The Tasmanian Apple and Pear Growers Association is welcoming a report published by the Tasmanian government that reiterates the state's refusal to allow the entrance of New Zealand apple imports.

The Tasmanian government, which has a long tradition of taking stubborn action on importation disagreements, flagrantly dismissed the draft import guidelines of national watchdog Biosecurity Australia as wholly inadequate, and formed from "deficient" science and logic.

Furthermore, David Llewellyn, primary industries, water and environment minister in Tasmania warned the Federal government that that are "three strong, scientific grounds on which their Import Risk Assessment fails to meet an adequate standard of protection against the risk of importing disease [notably the bacterial disease fire blight, common to New Zealand]."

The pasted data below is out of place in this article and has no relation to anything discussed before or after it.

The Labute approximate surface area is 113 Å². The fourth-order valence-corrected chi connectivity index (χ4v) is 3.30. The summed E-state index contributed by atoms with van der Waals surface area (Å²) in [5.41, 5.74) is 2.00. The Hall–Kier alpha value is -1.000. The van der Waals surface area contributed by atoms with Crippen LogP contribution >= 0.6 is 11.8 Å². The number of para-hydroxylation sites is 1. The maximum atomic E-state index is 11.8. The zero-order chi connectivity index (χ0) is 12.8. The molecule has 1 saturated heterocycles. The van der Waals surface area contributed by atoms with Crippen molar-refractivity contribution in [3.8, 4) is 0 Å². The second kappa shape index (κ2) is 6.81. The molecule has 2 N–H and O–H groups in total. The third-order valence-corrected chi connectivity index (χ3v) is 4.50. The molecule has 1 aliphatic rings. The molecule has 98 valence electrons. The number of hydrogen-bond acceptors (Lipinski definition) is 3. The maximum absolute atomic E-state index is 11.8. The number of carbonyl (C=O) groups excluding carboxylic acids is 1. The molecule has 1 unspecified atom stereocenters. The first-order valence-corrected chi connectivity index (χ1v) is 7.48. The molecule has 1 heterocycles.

These reasons are explained as a complaint against the methodology used to reach conclusions, the inappropriate risk-management strategies proposed and the disregard of the special status of Tasmania.

The association has been campaigning against the implementation of new import regulations for the NZ apples since they were first revealed two months ago, and which they say threatened Tasmania's disease-free crops and the very future of its pear and apples industry. 

With this ministerial backing, association president Mark Salter is warning that Tasmania could well quarantine itself if the guidelines are adopted by the federal government.